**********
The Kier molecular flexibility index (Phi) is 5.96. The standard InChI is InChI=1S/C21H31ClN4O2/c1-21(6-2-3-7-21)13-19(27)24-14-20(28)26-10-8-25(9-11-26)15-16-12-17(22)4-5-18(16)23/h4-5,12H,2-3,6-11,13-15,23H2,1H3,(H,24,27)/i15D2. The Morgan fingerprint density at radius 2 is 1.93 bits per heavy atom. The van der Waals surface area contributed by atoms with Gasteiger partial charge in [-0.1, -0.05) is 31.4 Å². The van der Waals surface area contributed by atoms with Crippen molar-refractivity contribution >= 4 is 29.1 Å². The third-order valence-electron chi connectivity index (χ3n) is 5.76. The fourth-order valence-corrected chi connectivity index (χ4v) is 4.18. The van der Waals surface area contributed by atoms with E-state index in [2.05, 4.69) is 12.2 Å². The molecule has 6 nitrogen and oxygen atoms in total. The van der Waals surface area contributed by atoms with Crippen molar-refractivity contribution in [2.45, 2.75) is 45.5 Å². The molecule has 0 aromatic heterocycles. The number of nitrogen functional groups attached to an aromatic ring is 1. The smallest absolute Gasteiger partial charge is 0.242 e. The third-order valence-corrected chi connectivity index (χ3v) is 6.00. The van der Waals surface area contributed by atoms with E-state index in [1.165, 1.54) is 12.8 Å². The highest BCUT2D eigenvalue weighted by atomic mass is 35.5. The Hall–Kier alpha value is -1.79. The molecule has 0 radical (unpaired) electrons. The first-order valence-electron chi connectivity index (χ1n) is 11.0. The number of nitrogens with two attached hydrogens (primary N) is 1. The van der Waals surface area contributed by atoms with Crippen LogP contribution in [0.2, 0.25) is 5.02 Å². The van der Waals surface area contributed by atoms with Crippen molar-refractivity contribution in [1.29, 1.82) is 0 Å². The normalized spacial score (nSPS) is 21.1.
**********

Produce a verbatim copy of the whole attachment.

The Kier molecular flexibility index (Phi) is 5.96. The standard InChI is InChI=1S/C21H31ClN4O2/c1-21(6-2-3-7-21)13-19(27)24-14-20(28)26-10-8-25(9-11-26)15-16-12-17(22)4-5-18(16)23/h4-5,12H,2-3,6-11,13-15,23H2,1H3,(H,24,27)/i15D2. The Morgan fingerprint density at radius 2 is 1.93 bits per heavy atom. The van der Waals surface area contributed by atoms with Gasteiger partial charge in [-0.1, -0.05) is 31.4 Å². The van der Waals surface area contributed by atoms with Crippen molar-refractivity contribution >= 4 is 29.1 Å². The third-order valence-electron chi connectivity index (χ3n) is 5.76. The fourth-order valence-corrected chi connectivity index (χ4v) is 4.18. The van der Waals surface area contributed by atoms with E-state index in [2.05, 4.69) is 12.2 Å². The molecule has 6 nitrogen and oxygen atoms in total. The van der Waals surface area contributed by atoms with Crippen molar-refractivity contribution in [2.45, 2.75) is 45.5 Å². The molecule has 0 aromatic heterocycles. The number of nitrogen functional groups attached to an aromatic ring is 1. The smallest absolute Gasteiger partial charge is 0.242 e. The third-order valence-corrected chi connectivity index (χ3v) is 6.00. The van der Waals surface area contributed by atoms with E-state index in [1.165, 1.54) is 12.8 Å². The highest BCUT2D eigenvalue weighted by atomic mass is 35.5. The Hall–Kier alpha value is -1.79. The molecule has 0 radical (unpaired) electrons. The first-order valence-electron chi connectivity index (χ1n) is 11.0. The number of nitrogens with two attached hydrogens (primary N) is 1. The van der Waals surface area contributed by atoms with Crippen LogP contribution in [0.2, 0.25) is 5.02 Å². The van der Waals surface area contributed by atoms with Crippen molar-refractivity contribution in [1.29, 1.82) is 0 Å². The normalized spacial score (nSPS) is 21.1.